Projection Booth Ghosts

St Georges TheaterThose that know me are aware of how much I love old theaters and traditional analogue movie projection technology. Going to the movies used to be an event and a movie house was a palace, not the pedestrian experience of sitting behind some idiot who can’t switch his / her cell phone off for even an hour and a half. Often the interiors of these places were themed for their names, and they were called things like The Majestic, The Ziegfield, The Astor, etc. A far cry from the banal names such as AMC 14, AMC 25. Blah. But with time they have been divided up into shops, left to rot or worse – demolished to make way for just another filing cabinet style ‘luxury’ condo tower. Some are still completely intact and used as storage (take a look at Avenue A between East 6th St and East 7th street opposite The Pyramid club. See that HUGE brick building with the convenience store wedged into its side? That’s a fully intact old theatre that RKO used to own. I am keen to get through the locked side door…). Some however get lucky and get bought by someone with foresight and get lovingly restored. Such is the case with the magnificent St George’s Theater in Staten Island, NY now used for live performance and plays. I was on location there for MTV and it’s lobby’s are so overwhelmingly detailed in rococo decor that it feels like a palace. The auditorium (setting over 2,500) is so vast that it boggles the mind how much the restoration cost. My interest was drawn to the tiny window of light all the way at the top (the auditorium is almost 5 stories high), and behind an old forgotten door was the old projection booth – sitting forgotten like a haunted house. The 35mm twin projectors were still there with the last movie shown gathering dust in its reels. The old splicing room was there, the impressive old circuit breaker box, the protectionists bathroom and escape hatch to the roof. And two spectacular old follow spot lights. One can only imagine the film history seen through those projectors, and apparently a dispute between some of the previous owners meant the electrics and mechanics for the projectors were ripped apart . BUT – it’s all still there. Perhaps maybe one day the light will come back on…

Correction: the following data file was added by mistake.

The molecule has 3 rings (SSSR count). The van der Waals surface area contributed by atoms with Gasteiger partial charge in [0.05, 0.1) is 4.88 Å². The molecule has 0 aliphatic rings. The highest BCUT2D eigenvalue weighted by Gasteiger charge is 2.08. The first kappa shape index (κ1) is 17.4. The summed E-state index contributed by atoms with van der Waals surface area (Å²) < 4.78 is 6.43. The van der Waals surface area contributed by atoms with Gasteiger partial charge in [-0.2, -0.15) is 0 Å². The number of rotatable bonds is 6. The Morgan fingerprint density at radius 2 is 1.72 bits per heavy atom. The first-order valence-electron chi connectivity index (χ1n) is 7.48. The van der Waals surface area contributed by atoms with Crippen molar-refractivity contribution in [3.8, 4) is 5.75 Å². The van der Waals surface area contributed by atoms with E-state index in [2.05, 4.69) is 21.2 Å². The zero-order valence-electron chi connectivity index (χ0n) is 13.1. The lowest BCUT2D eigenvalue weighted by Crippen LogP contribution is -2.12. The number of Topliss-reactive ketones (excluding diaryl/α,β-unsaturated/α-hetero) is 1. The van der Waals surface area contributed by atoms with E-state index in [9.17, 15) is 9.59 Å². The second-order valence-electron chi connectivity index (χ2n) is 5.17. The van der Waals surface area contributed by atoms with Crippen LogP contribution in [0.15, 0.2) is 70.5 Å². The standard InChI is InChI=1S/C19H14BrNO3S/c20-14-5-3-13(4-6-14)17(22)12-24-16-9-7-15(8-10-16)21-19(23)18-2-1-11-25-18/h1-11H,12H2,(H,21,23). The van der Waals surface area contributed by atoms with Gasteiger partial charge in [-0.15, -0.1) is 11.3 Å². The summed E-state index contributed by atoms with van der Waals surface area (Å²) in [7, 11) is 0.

St Georges Theater

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